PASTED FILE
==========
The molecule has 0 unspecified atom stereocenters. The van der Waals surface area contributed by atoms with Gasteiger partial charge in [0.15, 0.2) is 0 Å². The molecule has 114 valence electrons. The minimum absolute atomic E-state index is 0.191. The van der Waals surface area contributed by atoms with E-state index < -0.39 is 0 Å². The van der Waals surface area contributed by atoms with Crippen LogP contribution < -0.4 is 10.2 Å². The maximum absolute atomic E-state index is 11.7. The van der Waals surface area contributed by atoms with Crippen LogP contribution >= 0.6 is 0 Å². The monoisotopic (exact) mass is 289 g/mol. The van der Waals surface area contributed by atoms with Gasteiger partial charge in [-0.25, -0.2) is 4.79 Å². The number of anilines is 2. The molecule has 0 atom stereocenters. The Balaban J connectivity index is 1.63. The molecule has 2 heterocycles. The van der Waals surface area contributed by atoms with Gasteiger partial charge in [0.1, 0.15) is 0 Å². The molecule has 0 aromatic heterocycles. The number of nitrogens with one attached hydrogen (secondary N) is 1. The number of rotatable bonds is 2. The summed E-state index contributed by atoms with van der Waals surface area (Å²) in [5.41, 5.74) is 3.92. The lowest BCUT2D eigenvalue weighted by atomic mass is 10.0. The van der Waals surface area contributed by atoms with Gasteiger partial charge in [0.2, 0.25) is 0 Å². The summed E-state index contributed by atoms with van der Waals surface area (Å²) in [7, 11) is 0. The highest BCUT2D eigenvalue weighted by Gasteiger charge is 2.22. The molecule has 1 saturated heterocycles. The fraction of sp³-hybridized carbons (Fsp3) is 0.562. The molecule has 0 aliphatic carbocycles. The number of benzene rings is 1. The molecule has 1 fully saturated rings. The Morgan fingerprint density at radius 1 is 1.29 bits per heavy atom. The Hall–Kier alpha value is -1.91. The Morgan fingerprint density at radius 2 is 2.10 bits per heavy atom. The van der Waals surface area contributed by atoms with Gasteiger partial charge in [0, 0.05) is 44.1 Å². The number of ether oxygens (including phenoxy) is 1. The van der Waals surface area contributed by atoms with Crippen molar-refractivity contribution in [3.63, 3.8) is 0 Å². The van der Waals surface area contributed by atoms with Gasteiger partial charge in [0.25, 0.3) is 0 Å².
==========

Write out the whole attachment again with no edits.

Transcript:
The molecule has 0 unspecified atom stereocenters. The van der Waals surface area contributed by atoms with Gasteiger partial charge in [0.15, 0.2) is 0 Å². The molecule has 114 valence electrons. The minimum absolute atomic E-state index is 0.191. The van der Waals surface area contributed by atoms with E-state index < -0.39 is 0 Å². The van der Waals surface area contributed by atoms with Crippen LogP contribution < -0.4 is 10.2 Å². The maximum absolute atomic E-state index is 11.7. The van der Waals surface area contributed by atoms with Crippen LogP contribution >= 0.6 is 0 Å². The monoisotopic (exact) mass is 289 g/mol. The van der Waals surface area contributed by atoms with Gasteiger partial charge in [-0.25, -0.2) is 4.79 Å². The number of anilines is 2. The molecule has 0 atom stereocenters. The Balaban J connectivity index is 1.63. The molecule has 2 heterocycles. The van der Waals surface area contributed by atoms with Gasteiger partial charge in [0.1, 0.15) is 0 Å². The molecule has 0 aromatic heterocycles. The number of nitrogens with one attached hydrogen (secondary N) is 1. The number of rotatable bonds is 2. The summed E-state index contributed by atoms with van der Waals surface area (Å²) in [5.41, 5.74) is 3.92. The lowest BCUT2D eigenvalue weighted by atomic mass is 10.0. The van der Waals surface area contributed by atoms with Gasteiger partial charge in [0.2, 0.25) is 0 Å². The summed E-state index contributed by atoms with van der Waals surface area (Å²) in [7, 11) is 0. The highest BCUT2D eigenvalue weighted by Gasteiger charge is 2.22. The molecule has 1 saturated heterocycles. The fraction of sp³-hybridized carbons (Fsp3) is 0.562. The molecule has 0 aliphatic carbocycles. The number of benzene rings is 1. The molecule has 1 fully saturated rings. The Morgan fingerprint density at radius 1 is 1.29 bits per heavy atom. The Hall–Kier alpha value is -1.91. The Morgan fingerprint density at radius 2 is 2.10 bits per heavy atom. The van der Waals surface area contributed by atoms with Gasteiger partial charge in [0, 0.05) is 44.1 Å². The number of ether oxygens (including phenoxy) is 1. The van der Waals surface area contributed by atoms with Crippen molar-refractivity contribution in [3.63, 3.8) is 0 Å². The van der Waals surface area contributed by atoms with Gasteiger partial charge in [0.25, 0.3) is 0 Å².